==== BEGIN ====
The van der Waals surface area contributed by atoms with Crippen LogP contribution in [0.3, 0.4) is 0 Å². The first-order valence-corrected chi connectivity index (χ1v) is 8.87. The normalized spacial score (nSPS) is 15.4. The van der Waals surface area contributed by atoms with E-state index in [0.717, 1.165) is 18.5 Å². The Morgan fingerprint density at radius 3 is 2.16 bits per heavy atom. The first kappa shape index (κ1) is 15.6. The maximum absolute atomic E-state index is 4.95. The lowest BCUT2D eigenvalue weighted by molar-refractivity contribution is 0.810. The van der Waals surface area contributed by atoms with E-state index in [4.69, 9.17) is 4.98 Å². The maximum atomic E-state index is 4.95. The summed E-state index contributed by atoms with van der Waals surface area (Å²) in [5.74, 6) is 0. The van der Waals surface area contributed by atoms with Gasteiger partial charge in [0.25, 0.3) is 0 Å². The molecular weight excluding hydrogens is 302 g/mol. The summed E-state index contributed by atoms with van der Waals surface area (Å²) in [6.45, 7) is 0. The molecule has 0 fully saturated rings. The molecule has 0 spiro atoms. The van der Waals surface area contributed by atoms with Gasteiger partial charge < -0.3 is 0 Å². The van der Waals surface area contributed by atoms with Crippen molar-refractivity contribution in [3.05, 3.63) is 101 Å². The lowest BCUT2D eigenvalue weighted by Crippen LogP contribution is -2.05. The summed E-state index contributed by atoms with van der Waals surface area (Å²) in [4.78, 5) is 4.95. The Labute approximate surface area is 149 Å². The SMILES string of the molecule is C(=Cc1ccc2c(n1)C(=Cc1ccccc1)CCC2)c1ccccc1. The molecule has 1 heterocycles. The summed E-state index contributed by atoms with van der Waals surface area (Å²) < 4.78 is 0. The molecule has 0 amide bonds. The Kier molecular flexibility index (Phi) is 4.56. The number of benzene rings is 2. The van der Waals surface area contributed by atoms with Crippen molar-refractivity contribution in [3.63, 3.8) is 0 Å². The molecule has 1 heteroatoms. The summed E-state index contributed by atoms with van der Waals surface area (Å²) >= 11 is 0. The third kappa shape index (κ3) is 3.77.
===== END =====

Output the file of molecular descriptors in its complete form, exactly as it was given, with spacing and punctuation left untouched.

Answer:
The van der Waals surface area contributed by atoms with Crippen LogP contribution in [0.3, 0.4) is 0 Å². The first-order valence-corrected chi connectivity index (χ1v) is 8.87. The normalized spacial score (nSPS) is 15.4. The van der Waals surface area contributed by atoms with E-state index in [0.717, 1.165) is 18.5 Å². The Morgan fingerprint density at radius 3 is 2.16 bits per heavy atom. The first kappa shape index (κ1) is 15.6. The maximum absolute atomic E-state index is 4.95. The lowest BCUT2D eigenvalue weighted by molar-refractivity contribution is 0.810. The van der Waals surface area contributed by atoms with E-state index in [4.69, 9.17) is 4.98 Å². The maximum atomic E-state index is 4.95. The summed E-state index contributed by atoms with van der Waals surface area (Å²) in [5.74, 6) is 0. The van der Waals surface area contributed by atoms with Gasteiger partial charge in [0.25, 0.3) is 0 Å². The molecular weight excluding hydrogens is 302 g/mol. The summed E-state index contributed by atoms with van der Waals surface area (Å²) in [6.45, 7) is 0. The molecule has 0 fully saturated rings. The molecule has 0 spiro atoms. The van der Waals surface area contributed by atoms with Gasteiger partial charge < -0.3 is 0 Å². The van der Waals surface area contributed by atoms with Crippen molar-refractivity contribution in [3.05, 3.63) is 101 Å². The lowest BCUT2D eigenvalue weighted by Crippen LogP contribution is -2.05. The summed E-state index contributed by atoms with van der Waals surface area (Å²) in [4.78, 5) is 4.95. The Labute approximate surface area is 149 Å². The SMILES string of the molecule is C(=Cc1ccc2c(n1)C(=Cc1ccccc1)CCC2)c1ccccc1. The molecule has 1 heterocycles. The summed E-state index contributed by atoms with van der Waals surface area (Å²) < 4.78 is 0. The molecule has 0 amide bonds. The Kier molecular flexibility index (Phi) is 4.56. The number of benzene rings is 2. The van der Waals surface area contributed by atoms with Crippen molar-refractivity contribution in [3.63, 3.8) is 0 Å². The molecule has 1 heteroatoms. The summed E-state index contributed by atoms with van der Waals surface area (Å²) >= 11 is 0. The third kappa shape index (κ3) is 3.77.